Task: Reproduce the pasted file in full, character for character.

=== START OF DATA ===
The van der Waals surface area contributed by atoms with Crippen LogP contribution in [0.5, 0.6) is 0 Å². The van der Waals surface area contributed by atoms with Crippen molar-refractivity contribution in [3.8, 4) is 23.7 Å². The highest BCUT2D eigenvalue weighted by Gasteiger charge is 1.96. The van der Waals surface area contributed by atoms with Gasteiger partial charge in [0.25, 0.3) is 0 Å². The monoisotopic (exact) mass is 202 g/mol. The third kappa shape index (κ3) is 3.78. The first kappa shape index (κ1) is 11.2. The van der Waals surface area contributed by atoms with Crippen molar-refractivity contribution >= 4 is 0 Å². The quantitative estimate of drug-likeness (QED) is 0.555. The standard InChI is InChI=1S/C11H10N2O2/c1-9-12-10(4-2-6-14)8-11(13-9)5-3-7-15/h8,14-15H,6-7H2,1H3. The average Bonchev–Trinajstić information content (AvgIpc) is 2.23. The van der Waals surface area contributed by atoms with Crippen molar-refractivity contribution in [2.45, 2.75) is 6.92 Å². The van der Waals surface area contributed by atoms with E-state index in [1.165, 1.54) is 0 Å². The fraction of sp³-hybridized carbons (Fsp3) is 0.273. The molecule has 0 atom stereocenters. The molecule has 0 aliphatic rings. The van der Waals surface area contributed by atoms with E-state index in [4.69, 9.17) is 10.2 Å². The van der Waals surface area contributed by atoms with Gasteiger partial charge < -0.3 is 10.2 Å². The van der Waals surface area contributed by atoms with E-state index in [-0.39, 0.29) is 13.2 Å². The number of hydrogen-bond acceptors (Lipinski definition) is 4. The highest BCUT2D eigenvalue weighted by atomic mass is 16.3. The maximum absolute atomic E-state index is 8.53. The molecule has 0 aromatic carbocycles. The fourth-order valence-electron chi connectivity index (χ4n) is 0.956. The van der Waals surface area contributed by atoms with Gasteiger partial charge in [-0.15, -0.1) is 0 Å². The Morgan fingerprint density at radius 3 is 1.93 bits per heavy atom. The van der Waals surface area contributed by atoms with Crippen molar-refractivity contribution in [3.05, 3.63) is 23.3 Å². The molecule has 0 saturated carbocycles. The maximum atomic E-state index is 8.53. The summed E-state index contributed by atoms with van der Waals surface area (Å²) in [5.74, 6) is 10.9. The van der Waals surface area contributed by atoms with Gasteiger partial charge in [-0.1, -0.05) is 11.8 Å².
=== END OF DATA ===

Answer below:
The van der Waals surface area contributed by atoms with Crippen LogP contribution in [0.5, 0.6) is 0 Å². The van der Waals surface area contributed by atoms with Crippen molar-refractivity contribution in [3.8, 4) is 23.7 Å². The highest BCUT2D eigenvalue weighted by Gasteiger charge is 1.96. The van der Waals surface area contributed by atoms with Gasteiger partial charge in [0.25, 0.3) is 0 Å². The monoisotopic (exact) mass is 202 g/mol. The third kappa shape index (κ3) is 3.78. The first kappa shape index (κ1) is 11.2. The van der Waals surface area contributed by atoms with Crippen molar-refractivity contribution >= 4 is 0 Å². The quantitative estimate of drug-likeness (QED) is 0.555. The standard InChI is InChI=1S/C11H10N2O2/c1-9-12-10(4-2-6-14)8-11(13-9)5-3-7-15/h8,14-15H,6-7H2,1H3. The average Bonchev–Trinajstić information content (AvgIpc) is 2.23. The van der Waals surface area contributed by atoms with Crippen molar-refractivity contribution in [2.45, 2.75) is 6.92 Å². The van der Waals surface area contributed by atoms with E-state index in [1.165, 1.54) is 0 Å². The fraction of sp³-hybridized carbons (Fsp3) is 0.273. The molecule has 0 atom stereocenters. The molecule has 0 aliphatic rings. The van der Waals surface area contributed by atoms with E-state index in [4.69, 9.17) is 10.2 Å². The van der Waals surface area contributed by atoms with Gasteiger partial charge < -0.3 is 10.2 Å². The van der Waals surface area contributed by atoms with E-state index in [-0.39, 0.29) is 13.2 Å². The number of hydrogen-bond acceptors (Lipinski definition) is 4. The highest BCUT2D eigenvalue weighted by atomic mass is 16.3. The maximum absolute atomic E-state index is 8.53. The molecule has 0 aromatic carbocycles. The fourth-order valence-electron chi connectivity index (χ4n) is 0.956. The van der Waals surface area contributed by atoms with Gasteiger partial charge in [-0.15, -0.1) is 0 Å². The Morgan fingerprint density at radius 3 is 1.93 bits per heavy atom. The van der Waals surface area contributed by atoms with Crippen molar-refractivity contribution in [3.05, 3.63) is 23.3 Å². The molecule has 0 saturated carbocycles. The maximum atomic E-state index is 8.53. The summed E-state index contributed by atoms with van der Waals surface area (Å²) in [5.74, 6) is 10.9. The van der Waals surface area contributed by atoms with Gasteiger partial charge in [-0.1, -0.05) is 11.8 Å².